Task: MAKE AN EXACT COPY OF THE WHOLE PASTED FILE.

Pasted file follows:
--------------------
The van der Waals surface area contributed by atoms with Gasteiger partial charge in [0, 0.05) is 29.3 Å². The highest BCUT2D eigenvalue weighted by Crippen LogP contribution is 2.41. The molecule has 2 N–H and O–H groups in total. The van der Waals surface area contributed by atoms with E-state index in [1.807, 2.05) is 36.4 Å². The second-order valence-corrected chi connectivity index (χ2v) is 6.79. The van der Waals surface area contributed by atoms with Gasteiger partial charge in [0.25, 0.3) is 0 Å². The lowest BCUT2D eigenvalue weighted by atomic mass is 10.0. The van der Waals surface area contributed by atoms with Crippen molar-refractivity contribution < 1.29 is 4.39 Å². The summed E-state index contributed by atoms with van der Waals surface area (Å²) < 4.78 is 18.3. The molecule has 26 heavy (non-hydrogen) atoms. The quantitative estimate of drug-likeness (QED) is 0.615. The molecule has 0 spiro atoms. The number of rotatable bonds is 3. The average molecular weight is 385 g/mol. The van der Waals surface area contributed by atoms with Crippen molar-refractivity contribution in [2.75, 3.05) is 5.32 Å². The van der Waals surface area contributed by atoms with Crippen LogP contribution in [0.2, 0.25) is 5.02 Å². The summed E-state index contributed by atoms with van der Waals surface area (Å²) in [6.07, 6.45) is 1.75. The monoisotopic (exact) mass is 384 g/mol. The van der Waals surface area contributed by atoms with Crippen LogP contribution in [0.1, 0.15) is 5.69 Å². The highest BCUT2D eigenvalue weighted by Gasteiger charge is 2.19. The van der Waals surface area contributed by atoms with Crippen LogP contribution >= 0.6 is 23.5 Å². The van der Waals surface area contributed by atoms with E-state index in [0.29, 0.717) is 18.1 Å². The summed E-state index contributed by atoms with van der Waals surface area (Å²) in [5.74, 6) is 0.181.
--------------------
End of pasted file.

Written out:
The van der Waals surface area contributed by atoms with Gasteiger partial charge in [0, 0.05) is 29.3 Å². The highest BCUT2D eigenvalue weighted by Crippen LogP contribution is 2.41. The molecule has 2 N–H and O–H groups in total. The van der Waals surface area contributed by atoms with E-state index in [1.807, 2.05) is 36.4 Å². The second-order valence-corrected chi connectivity index (χ2v) is 6.79. The van der Waals surface area contributed by atoms with Gasteiger partial charge in [0.25, 0.3) is 0 Å². The lowest BCUT2D eigenvalue weighted by atomic mass is 10.0. The van der Waals surface area contributed by atoms with Crippen molar-refractivity contribution < 1.29 is 4.39 Å². The summed E-state index contributed by atoms with van der Waals surface area (Å²) < 4.78 is 18.3. The molecule has 26 heavy (non-hydrogen) atoms. The quantitative estimate of drug-likeness (QED) is 0.615. The molecule has 0 spiro atoms. The number of rotatable bonds is 3. The average molecular weight is 385 g/mol. The van der Waals surface area contributed by atoms with Crippen molar-refractivity contribution in [2.75, 3.05) is 5.32 Å². The van der Waals surface area contributed by atoms with Crippen LogP contribution in [0.2, 0.25) is 5.02 Å². The summed E-state index contributed by atoms with van der Waals surface area (Å²) in [6.07, 6.45) is 1.75. The monoisotopic (exact) mass is 384 g/mol. The van der Waals surface area contributed by atoms with Crippen LogP contribution in [0.1, 0.15) is 5.69 Å². The highest BCUT2D eigenvalue weighted by Gasteiger charge is 2.19. The van der Waals surface area contributed by atoms with Crippen LogP contribution >= 0.6 is 23.5 Å². The van der Waals surface area contributed by atoms with E-state index in [0.29, 0.717) is 18.1 Å². The summed E-state index contributed by atoms with van der Waals surface area (Å²) in [5.74, 6) is 0.181.